Stay up to date with notifications from The Independent

Notifications can be managed in browser preferences.

How to revise: The ultimate university exam guide

Your brain is a powerhouse and your body is a temple - the time to embrace your revision timetable is now. Here's how to do it...

Charlotte Wickens
Friday 28 April 2017 13:33 BST
Having a designated space to do your revision in can make a huge difference to your productivity levels. Just don't do it in bed
Having a designated space to do your revision in can make a huge difference to your productivity levels. Just don't do it in bed

By the time you reach high school, it’s likely the Easter holidays will be associated more with exams and revision than with Easter egg hunts and mythical bunnies.

Before long, students across the country will be facing the (silent) music of the exam hall, and tempting though it may be to bury yourself in bed with your Easter hoard and not reemerge until summer, sadly this is just not a possibility.

Whether you’re sitting GCSEs, A-levels or university exams, the prospect never becomes any less daunting. So while bingeing on Netflix and denying the prospect of imminent exams may sound more appealing, it’s time to take the plunge and let the revision commence.

Just as everyone learns differently, everyone also revises differently, meaning it’s important to bear in mind that what works for the super genius who sits next to you might not necessarily work for you.

Here are some of the best tips to get your brain up to speed and make entering the exam hall a breeze:

1. Use the clock

Set and alarm, get up and get on.

I like to get up and start revising early, as it means that my whole day doesn't become dominated by work and I can have time to relax with my friends or family in the evening, which helps make the process of revision less daunting.

2. Don’t procrastinate

Although easier said than done, resist the urge to check social media and generally put off revision, as this will only draw the process out.

3. Write an exorbitant number of lists

Not only do you get the satisfaction of ticking completed tasks off, but by making lists you are able to prioritise work and maintain focus while revising.

If lists are not your bag, find other ways to combine organisation and reward - make a colourful diagram or decorate a calendar with stickers for each revision success.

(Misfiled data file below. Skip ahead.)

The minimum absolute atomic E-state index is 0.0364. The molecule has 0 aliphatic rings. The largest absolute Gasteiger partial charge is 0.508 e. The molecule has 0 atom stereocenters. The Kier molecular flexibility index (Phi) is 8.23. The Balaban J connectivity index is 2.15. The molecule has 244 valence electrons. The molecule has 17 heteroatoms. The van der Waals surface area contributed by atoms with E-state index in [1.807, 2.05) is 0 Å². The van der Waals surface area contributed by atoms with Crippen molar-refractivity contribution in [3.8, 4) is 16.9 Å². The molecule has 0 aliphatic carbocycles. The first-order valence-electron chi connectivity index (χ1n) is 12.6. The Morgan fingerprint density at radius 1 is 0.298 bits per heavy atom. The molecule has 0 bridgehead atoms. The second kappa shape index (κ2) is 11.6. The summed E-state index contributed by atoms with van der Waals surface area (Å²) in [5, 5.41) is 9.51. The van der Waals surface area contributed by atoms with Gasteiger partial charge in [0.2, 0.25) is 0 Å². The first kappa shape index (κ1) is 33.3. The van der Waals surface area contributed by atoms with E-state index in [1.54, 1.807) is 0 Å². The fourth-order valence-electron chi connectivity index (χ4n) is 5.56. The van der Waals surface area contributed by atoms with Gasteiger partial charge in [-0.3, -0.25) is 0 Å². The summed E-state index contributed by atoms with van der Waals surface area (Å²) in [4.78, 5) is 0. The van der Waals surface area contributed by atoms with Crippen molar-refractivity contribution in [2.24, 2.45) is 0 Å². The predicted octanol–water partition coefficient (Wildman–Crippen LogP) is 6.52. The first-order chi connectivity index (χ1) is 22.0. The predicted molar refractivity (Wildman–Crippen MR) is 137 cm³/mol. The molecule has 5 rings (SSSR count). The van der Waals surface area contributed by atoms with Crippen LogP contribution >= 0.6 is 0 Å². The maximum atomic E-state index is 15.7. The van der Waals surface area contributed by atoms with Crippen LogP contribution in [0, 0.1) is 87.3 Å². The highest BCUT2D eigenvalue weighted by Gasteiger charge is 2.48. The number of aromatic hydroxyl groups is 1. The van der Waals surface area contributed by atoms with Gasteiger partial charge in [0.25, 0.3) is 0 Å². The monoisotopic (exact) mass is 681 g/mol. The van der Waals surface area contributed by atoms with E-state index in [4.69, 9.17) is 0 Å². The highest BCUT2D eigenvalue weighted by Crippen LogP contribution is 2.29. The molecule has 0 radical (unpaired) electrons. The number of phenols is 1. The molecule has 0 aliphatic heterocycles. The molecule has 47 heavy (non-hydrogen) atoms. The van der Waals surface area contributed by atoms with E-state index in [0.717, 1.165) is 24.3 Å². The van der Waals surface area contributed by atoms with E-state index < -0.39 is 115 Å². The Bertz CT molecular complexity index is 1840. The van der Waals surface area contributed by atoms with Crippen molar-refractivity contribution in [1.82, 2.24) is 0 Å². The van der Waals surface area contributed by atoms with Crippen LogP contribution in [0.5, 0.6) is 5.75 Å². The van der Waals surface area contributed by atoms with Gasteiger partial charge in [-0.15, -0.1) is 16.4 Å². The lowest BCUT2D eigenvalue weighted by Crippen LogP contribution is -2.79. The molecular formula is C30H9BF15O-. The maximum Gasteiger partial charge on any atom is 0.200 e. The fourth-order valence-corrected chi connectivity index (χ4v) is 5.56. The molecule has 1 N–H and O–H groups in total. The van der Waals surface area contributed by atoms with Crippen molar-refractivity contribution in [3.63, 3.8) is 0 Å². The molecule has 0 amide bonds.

4. Make a timetable and stick to it

This tip encompasses the previous three, as by keeping to a timetable you are able to get the most out of the time you have available to you as well as have the ability to factor in more enjoyable things.

Another important point is not to get into the habit of making up for missed sessions in other study sessions. While this might seem like a good idea, allowing missed subjects to seep into time planned for others will only push you further behind in your revision.

If you do miss a scheduled study session maybe try working for an hour longer another day.

5. Find the right environment to revise in

…And claim it as your own! Whether it be your bedroom, dining room or the library having a space which is conducive to revising makes an enormous difference.

Along with this, avoid revising in bed, because I assure you, the temptation to nap will be too strong.

High School student gets accepted into all eight Ivy League schools

6. Mix up your revision technique

Use your notes, as well as revision guides and practice papers. By using a variety of resources any gaps in your knowledge will be quickly highlighted, hopefully meaning you won’t turn over the exam paper and find a question you don’t know.

This should also helps prevent you from getting too bored.

7. Fuel your body

As the saying goes, you are what you eat. During exam season the temptation to ‘treat yourself’ with chocolate, biscuits, cake etc is overwhelming.

However, where possible, avoid over eating rubbish and instead give your body the nutrients it needs to perform effectively while revising and taking exams.

Equally, make some time to go for a brisk walk and get some fresh air once in a while.

8. Sleep isn’t for the weak

You wouldn’t expect a car to run on no petrol, so don’t expect the same for your body. As with a healthy diet, giving your body what it needs means your hard work won’t be wasted.

9. Manage your expectations

You’re only human after all. It's important to remember that life does not begin or end with exams, and while obviously you want to do your best, remember that if you don't get the results you want, it's not the end of the world.

Nobody's career ever ended due to a missed exam mark.

10. And finally... don’t be a slave to revision

Chaining yourself to your desk for 6 weeks prior to the exams won’t guarantee you the best grade. Revise hard, but also revise effectively so that you can still have time for the more pleasant things in life.

Join our commenting forum

Join thought-provoking conversations, follow other Independent readers and see their replies


Thank you for registering

Please refresh the page or navigate to another page on the site to be automatically logged inPlease refresh your browser to be logged in